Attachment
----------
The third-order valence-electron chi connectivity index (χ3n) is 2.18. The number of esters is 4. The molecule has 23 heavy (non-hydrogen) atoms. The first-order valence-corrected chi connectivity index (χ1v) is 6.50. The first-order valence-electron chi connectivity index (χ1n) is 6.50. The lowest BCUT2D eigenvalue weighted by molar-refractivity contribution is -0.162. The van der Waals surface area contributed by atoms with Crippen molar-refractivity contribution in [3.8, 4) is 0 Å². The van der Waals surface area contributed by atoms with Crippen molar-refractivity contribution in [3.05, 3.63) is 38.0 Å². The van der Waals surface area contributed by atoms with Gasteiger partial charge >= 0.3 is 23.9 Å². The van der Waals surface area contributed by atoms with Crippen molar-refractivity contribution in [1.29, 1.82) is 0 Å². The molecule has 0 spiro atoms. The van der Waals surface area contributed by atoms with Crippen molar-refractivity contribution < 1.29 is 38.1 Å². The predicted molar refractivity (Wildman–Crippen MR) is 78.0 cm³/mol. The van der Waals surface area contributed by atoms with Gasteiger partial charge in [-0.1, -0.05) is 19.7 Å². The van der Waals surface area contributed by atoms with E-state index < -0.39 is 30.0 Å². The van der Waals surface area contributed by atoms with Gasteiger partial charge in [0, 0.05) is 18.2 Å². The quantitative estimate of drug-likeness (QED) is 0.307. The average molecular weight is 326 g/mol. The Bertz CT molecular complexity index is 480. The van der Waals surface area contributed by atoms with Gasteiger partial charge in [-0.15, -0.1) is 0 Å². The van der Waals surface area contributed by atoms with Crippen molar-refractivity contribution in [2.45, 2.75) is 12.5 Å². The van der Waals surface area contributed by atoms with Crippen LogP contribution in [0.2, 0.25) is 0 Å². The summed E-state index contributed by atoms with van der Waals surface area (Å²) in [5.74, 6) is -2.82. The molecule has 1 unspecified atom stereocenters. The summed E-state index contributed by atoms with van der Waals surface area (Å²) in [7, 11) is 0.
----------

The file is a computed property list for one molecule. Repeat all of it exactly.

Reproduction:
The third-order valence-electron chi connectivity index (χ3n) is 2.18. The number of esters is 4. The molecule has 23 heavy (non-hydrogen) atoms. The first-order valence-corrected chi connectivity index (χ1v) is 6.50. The first-order valence-electron chi connectivity index (χ1n) is 6.50. The lowest BCUT2D eigenvalue weighted by molar-refractivity contribution is -0.162. The van der Waals surface area contributed by atoms with Crippen molar-refractivity contribution in [3.8, 4) is 0 Å². The van der Waals surface area contributed by atoms with Crippen molar-refractivity contribution in [3.05, 3.63) is 38.0 Å². The van der Waals surface area contributed by atoms with Gasteiger partial charge >= 0.3 is 23.9 Å². The van der Waals surface area contributed by atoms with Crippen molar-refractivity contribution in [1.29, 1.82) is 0 Å². The molecule has 0 spiro atoms. The van der Waals surface area contributed by atoms with Crippen molar-refractivity contribution < 1.29 is 38.1 Å². The predicted molar refractivity (Wildman–Crippen MR) is 78.0 cm³/mol. The van der Waals surface area contributed by atoms with Gasteiger partial charge in [-0.1, -0.05) is 19.7 Å². The van der Waals surface area contributed by atoms with E-state index < -0.39 is 30.0 Å². The van der Waals surface area contributed by atoms with Gasteiger partial charge in [0, 0.05) is 18.2 Å². The quantitative estimate of drug-likeness (QED) is 0.307. The average molecular weight is 326 g/mol. The Bertz CT molecular complexity index is 480. The van der Waals surface area contributed by atoms with Gasteiger partial charge in [-0.15, -0.1) is 0 Å². The van der Waals surface area contributed by atoms with Crippen molar-refractivity contribution in [2.45, 2.75) is 12.5 Å². The van der Waals surface area contributed by atoms with Crippen LogP contribution in [0.2, 0.25) is 0 Å². The summed E-state index contributed by atoms with van der Waals surface area (Å²) in [5.74, 6) is -2.82. The molecule has 1 unspecified atom stereocenters. The summed E-state index contributed by atoms with van der Waals surface area (Å²) in [7, 11) is 0.